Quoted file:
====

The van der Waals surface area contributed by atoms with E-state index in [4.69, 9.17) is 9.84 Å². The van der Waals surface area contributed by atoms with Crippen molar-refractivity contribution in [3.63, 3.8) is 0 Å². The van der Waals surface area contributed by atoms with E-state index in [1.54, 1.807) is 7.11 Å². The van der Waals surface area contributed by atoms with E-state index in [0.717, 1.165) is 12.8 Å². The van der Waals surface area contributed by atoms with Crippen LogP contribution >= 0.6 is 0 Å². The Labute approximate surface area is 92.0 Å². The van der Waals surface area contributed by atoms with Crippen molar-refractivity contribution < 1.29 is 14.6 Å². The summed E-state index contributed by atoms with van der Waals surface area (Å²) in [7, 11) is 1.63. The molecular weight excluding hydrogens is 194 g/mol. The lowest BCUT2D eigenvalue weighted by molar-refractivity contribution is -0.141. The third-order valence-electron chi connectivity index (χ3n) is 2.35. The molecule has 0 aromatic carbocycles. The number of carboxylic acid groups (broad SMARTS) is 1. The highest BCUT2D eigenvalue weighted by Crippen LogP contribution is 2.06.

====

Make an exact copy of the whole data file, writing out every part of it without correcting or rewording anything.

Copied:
The van der Waals surface area contributed by atoms with E-state index in [4.69, 9.17) is 9.84 Å². The van der Waals surface area contributed by atoms with Crippen molar-refractivity contribution in [3.63, 3.8) is 0 Å². The van der Waals surface area contributed by atoms with E-state index in [1.54, 1.807) is 7.11 Å². The van der Waals surface area contributed by atoms with E-state index in [0.717, 1.165) is 12.8 Å². The van der Waals surface area contributed by atoms with Crippen LogP contribution >= 0.6 is 0 Å². The Labute approximate surface area is 92.0 Å². The van der Waals surface area contributed by atoms with Crippen molar-refractivity contribution < 1.29 is 14.6 Å². The summed E-state index contributed by atoms with van der Waals surface area (Å²) in [7, 11) is 1.63. The molecular weight excluding hydrogens is 194 g/mol. The lowest BCUT2D eigenvalue weighted by molar-refractivity contribution is -0.141. The third-order valence-electron chi connectivity index (χ3n) is 2.35. The molecule has 0 aromatic carbocycles. The number of carboxylic acid groups (broad SMARTS) is 1. The highest BCUT2D eigenvalue weighted by Crippen LogP contribution is 2.06.